Gabardine is often used to describe any fabric with a twill weave. In fact, it can be said that gabardine is a sub-classification of twill, but it’s usually considered in a class by itself because of the fibers it’s made from.
Gabardine is usually made from wool, a wool-poly blend or pure polyester. Like twill, it has diagonal ridges to it which can be easy to spot or pretty darn subtle, depending on the fibers. The wrong side of gabardine is smooth. It can range from light to heavy weight. Gaberdines can be waterproof, because of their tight weave.
Gabardine is most often associated with fabrics used for making suits – or suitings as they’re called. However, you do NOT want to make a suit from 100% polyester gabardine unless you fancy having it hang like a sack and making you sweat to death, to boot. Trust me on this – mine is the voice of sad experience.
Cotton gabardine exists, but it’s not very common. Cotton gabardine is best-suited for shirts and blouses. Rayon gabardine also exists, and can be used similarly to cotton gabardine.
Wool gabardine is great for traditional men’s wear – suits, trousers, waistcoats – as well as slacks and jackets for ladies. It can be found in a huge range of solid colors – albeit those usually associated with suit-making – and various pinstripe varieties.
I like using it for suits, skirts, and cloaks, myself. It’s very versatile.
Cheap-ass polyester gabardine can be had for as little as two dollars a yard if you shop around, but, oh man, I’m not kidding when I say: cheap. Ass. But it can be handy for making mockups when muslin is too light for the job. I’ve used it to mockup a suit that I later cut in wool gabardine. Well, I SAY it was a mockup but, fact it, I was horrified at how the polyester version turned out. It hung on my like a cheap date and there was no way to press the seams nice and flat. Oops. I promptly put out the money for wool.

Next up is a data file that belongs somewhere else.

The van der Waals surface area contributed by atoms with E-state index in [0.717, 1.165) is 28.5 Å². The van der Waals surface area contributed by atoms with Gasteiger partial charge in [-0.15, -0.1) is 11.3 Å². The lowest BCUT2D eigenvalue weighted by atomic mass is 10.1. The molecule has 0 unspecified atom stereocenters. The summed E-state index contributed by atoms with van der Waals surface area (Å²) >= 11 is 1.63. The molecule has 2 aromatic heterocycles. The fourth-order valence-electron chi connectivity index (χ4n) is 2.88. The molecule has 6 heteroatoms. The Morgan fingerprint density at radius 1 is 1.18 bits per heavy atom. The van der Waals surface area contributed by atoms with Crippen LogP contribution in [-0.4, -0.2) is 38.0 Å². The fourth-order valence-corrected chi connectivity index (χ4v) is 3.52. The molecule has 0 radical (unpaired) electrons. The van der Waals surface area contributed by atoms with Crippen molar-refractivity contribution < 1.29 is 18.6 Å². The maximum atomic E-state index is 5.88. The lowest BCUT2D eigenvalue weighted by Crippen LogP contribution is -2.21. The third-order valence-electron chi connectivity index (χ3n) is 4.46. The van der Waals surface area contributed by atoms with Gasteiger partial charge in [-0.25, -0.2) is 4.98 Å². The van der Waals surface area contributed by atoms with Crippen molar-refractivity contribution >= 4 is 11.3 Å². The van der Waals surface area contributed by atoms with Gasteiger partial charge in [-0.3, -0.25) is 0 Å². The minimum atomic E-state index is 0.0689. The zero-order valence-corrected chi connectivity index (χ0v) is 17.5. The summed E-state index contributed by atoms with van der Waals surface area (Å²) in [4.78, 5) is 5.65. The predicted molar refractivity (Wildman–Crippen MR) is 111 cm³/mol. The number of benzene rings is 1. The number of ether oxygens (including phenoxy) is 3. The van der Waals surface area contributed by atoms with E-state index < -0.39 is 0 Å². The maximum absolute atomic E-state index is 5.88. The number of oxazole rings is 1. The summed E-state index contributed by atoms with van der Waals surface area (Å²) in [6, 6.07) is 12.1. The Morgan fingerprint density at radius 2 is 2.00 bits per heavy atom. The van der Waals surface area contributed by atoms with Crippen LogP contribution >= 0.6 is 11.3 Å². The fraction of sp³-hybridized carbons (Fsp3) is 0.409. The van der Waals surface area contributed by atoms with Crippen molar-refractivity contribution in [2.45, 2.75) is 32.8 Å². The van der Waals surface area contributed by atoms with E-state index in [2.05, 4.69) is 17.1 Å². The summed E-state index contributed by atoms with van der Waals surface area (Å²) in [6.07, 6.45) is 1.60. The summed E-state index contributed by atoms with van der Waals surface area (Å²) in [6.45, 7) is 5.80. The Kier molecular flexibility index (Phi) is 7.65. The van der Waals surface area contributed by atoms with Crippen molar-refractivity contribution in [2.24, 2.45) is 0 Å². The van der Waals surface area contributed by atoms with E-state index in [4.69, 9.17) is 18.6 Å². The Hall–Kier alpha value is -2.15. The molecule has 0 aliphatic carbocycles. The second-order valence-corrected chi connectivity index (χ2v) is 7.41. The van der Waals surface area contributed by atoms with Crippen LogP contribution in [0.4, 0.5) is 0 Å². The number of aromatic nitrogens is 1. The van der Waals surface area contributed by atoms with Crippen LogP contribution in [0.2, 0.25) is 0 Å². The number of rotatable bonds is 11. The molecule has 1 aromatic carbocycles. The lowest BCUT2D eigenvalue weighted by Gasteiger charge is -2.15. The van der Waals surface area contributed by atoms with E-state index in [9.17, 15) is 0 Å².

Better quality wool-poly gabardine will run you about $12 a yard. Pure wool gabardine starts at $20 yard if you shop smart, but it’s usually close to $30. Some gabardines will be blended with a small percentage of elastane, to grant them a bit of stretch – very popular. If you don’t want that, flat-line your pieces with a light, non-stretch fabric.
If your gabardine is wool or wool-poly, it should be dry-cleaned. If you’re in a serious pickle, you can hand wash it in COLD water and lay it flat to dry, but say a few prayers while you’re at it. Polyester gabardine can be machine washed, but should be dried on a clothes-line or laid flat – no dryer!
Sew it with a universal needle and all-purpose thread. If you’re sewing a heavier gabardine, use a rolling foot and a heavier needle to match. One of my sewing books advises caution when pressing seam allowances open, lest it make an impression on the garment fabric underneath, so test for that possibility with a scrap and, if that happens, put strips of paper in between the seam allowance and the garment before pressing.